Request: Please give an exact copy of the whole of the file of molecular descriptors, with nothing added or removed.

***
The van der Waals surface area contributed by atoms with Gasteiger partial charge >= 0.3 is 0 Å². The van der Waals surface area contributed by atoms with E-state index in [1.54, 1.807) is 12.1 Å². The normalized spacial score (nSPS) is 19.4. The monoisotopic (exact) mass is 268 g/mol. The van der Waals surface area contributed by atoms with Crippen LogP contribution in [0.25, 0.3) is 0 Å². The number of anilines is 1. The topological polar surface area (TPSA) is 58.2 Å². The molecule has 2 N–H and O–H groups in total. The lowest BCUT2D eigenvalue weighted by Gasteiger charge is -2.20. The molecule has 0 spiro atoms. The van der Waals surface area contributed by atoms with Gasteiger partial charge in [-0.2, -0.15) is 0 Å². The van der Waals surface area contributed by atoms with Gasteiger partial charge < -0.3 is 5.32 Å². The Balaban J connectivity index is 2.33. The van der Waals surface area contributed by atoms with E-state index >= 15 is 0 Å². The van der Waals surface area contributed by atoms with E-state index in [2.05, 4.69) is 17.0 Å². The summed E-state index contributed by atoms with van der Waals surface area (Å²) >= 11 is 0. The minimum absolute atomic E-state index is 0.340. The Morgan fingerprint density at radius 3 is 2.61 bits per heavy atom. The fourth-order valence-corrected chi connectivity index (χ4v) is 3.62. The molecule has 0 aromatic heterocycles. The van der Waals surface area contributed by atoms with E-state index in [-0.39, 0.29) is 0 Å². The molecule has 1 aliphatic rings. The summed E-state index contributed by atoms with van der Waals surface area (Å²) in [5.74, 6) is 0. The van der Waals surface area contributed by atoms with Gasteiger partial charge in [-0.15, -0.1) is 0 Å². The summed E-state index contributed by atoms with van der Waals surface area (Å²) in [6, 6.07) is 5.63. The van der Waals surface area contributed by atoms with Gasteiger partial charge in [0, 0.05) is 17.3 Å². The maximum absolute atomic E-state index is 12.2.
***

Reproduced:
The van der Waals surface area contributed by atoms with Gasteiger partial charge >= 0.3 is 0 Å². The van der Waals surface area contributed by atoms with E-state index in [1.54, 1.807) is 12.1 Å². The normalized spacial score (nSPS) is 19.4. The monoisotopic (exact) mass is 268 g/mol. The van der Waals surface area contributed by atoms with Crippen LogP contribution in [0.25, 0.3) is 0 Å². The number of anilines is 1. The topological polar surface area (TPSA) is 58.2 Å². The molecule has 2 N–H and O–H groups in total. The lowest BCUT2D eigenvalue weighted by Gasteiger charge is -2.20. The molecule has 0 spiro atoms. The van der Waals surface area contributed by atoms with Gasteiger partial charge in [-0.2, -0.15) is 0 Å². The van der Waals surface area contributed by atoms with Gasteiger partial charge < -0.3 is 5.32 Å². The Balaban J connectivity index is 2.33. The van der Waals surface area contributed by atoms with E-state index >= 15 is 0 Å². The van der Waals surface area contributed by atoms with E-state index in [2.05, 4.69) is 17.0 Å². The summed E-state index contributed by atoms with van der Waals surface area (Å²) >= 11 is 0. The minimum absolute atomic E-state index is 0.340. The Morgan fingerprint density at radius 3 is 2.61 bits per heavy atom. The fourth-order valence-corrected chi connectivity index (χ4v) is 3.62. The molecule has 0 aromatic heterocycles. The van der Waals surface area contributed by atoms with E-state index in [-0.39, 0.29) is 0 Å². The molecule has 1 aliphatic rings. The summed E-state index contributed by atoms with van der Waals surface area (Å²) in [5.74, 6) is 0. The van der Waals surface area contributed by atoms with Gasteiger partial charge in [-0.15, -0.1) is 0 Å². The summed E-state index contributed by atoms with van der Waals surface area (Å²) in [6, 6.07) is 5.63. The van der Waals surface area contributed by atoms with Gasteiger partial charge in [0, 0.05) is 17.3 Å². The maximum absolute atomic E-state index is 12.2.